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Saturday, 13 December 2008

'Blessed are the humble,for they shall see God'


With Advent upon us, it seems a good time to reflect on the unchanging wisdom of the early fathers of the Church, particularly those holy monks and hermits, whose lives and teachings have been recorded and passed down through the ages. Some of these are included in a fascinating book, 'The Desert Fathers', translated from the Latin by Helen Waddell, and published by Constable, London, in 1936. There is a link on this site to a post in January this year, regarding the life of Helen Waddell.








"There was in a monastery a certain old man, of most reverend life, and he fell into grievous sickness: and he was wasted with great and intolerable weakness and for a long time travailed in distress, nor could the brethren find any way to succour him, for those things which his sickness required they had not in the monastery. But a certain handmaid of God, hearing of his affliction, entreated the abbot of the monastery that she might take him to her own cell and tend him, more especially as she could more easily find in the city such things as were needful to his sickness. So the abbot of the monastery commanded the brethren to carry him to the cell of the handmaid of God. And she received the old man with all reverence, and for God's sake tended him, in hope of that eternal recompense, which she trusted to receive from our Saviour Christ. For three years and more she had watchfully tended the servant of God, when men of evil heart began to suspect according to the itching of their own minds, that the old man was not clean in his conscience towards the virgin that tended him. And the old man hearing it, entreated the divinity of Christ, saying, "Thou, Lord our God, who alone knowest all things and seest the griefs of my sickness and my misery, and dost consider this infirmity which for so long had wasted me, so that I had need of the nursing of this handmaid of thine, who hath tended me for Thy sake: give unto her, my Lord, her great and due reward in the life eternal, even as thou didst promise in Thy mercy to such as showed kindness for Thy sake to the poor and the sick." And when the day of his passing had drawn nigh, many of the older brethren of the monastery, holy men, came about him, and the old man said to them: "I beseech you, my lords, and fathers, and brethren, that when I am dead ye take my staff and plant it on my grave, and if it take root and come to fruit, then shall ye know that my conscience is clean towards this handmaid of God that tended me. But if it does not put forth leaves, know that I am not clean of her." When therefore the man of God had gone out of the body, the holy fathers planted his staff upon the grave, as he had bidden, and it brought forth leaves, and when the time had come, it bore fruit: and they all marvelled and glorified God. Many came from the neighbouring parts at such a miracle, and magnified the grace of the Saviour, and we ourselves saw the little tree: and we blessed God who in all things defendeth them that serve Him in sincerity and truth."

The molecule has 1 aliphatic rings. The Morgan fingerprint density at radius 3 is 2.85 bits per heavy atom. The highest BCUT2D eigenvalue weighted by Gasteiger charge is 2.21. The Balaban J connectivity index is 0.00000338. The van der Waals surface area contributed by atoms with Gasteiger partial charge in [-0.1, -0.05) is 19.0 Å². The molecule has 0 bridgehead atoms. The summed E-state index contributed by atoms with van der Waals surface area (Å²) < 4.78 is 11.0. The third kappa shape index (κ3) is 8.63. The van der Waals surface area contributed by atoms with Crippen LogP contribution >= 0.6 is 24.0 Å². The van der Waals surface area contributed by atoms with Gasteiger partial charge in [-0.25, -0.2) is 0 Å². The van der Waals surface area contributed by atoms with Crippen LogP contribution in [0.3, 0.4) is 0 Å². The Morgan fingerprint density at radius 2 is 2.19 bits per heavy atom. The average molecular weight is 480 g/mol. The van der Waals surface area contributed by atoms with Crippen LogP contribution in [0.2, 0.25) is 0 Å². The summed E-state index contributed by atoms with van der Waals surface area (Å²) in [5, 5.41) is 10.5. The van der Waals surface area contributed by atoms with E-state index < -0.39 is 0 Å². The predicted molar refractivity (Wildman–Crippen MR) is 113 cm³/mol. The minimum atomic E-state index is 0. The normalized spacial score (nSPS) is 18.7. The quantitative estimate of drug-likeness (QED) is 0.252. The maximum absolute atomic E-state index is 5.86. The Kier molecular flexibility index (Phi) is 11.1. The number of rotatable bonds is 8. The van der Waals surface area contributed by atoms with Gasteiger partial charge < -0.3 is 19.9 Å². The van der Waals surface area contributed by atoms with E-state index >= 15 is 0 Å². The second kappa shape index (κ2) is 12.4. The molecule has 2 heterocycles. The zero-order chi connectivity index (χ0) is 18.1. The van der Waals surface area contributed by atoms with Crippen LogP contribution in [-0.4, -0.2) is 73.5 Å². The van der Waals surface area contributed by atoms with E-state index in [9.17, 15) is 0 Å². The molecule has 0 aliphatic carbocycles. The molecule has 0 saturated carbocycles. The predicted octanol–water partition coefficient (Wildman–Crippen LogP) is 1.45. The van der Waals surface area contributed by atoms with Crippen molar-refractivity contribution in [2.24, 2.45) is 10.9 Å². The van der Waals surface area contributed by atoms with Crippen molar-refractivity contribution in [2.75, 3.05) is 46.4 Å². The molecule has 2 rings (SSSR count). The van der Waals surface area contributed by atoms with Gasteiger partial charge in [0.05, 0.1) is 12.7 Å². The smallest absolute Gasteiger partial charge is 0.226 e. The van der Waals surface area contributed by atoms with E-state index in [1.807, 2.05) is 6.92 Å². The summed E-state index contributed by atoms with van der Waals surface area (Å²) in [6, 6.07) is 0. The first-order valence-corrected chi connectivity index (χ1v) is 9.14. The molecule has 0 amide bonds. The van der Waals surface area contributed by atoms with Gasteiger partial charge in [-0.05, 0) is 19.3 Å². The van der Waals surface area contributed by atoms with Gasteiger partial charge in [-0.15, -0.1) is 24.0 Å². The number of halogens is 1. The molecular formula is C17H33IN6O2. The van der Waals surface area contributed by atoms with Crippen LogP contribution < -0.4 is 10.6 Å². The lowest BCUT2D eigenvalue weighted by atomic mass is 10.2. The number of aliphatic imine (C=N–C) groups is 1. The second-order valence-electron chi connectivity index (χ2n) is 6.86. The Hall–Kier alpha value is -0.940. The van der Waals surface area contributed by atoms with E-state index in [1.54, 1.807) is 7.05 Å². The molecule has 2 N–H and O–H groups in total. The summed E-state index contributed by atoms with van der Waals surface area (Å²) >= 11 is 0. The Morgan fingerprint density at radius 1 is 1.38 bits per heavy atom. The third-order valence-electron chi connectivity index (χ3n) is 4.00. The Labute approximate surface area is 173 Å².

"When the abbot Macarius, carrying palm leaves, was returning to his cell at dawn, the Devil met him with a keen-edged sickle, and would have struck him, but could not. And crying out at him "Great," he said, "is the violence I suffer from thee, O Macarius, that when I fain would injure thee, I cannot: yet whatever thou dost, I do also, and more. For thou dost fast now and then, but by no food am I ever refreshed. Thou dost often keep vigil; no slumber ever falls upon me. But in one thing dost thou overmaster me, I do myself confess it." And when the blessed Macarius asked him what that might be, "It is thy humility alone," he said, "that masters me." He spoke, and the blessed Macarius stretched out his hands in prayer: and the evil spirit vanished into the air."








"One of the Fathers used to say, "Every labour of the monk, without humility, is vain. For humility is the forerunner of love, as John was the forerunner of Jesus, drawing all men to him: even so humility, draws to love, that is to God Himself, for God is love."




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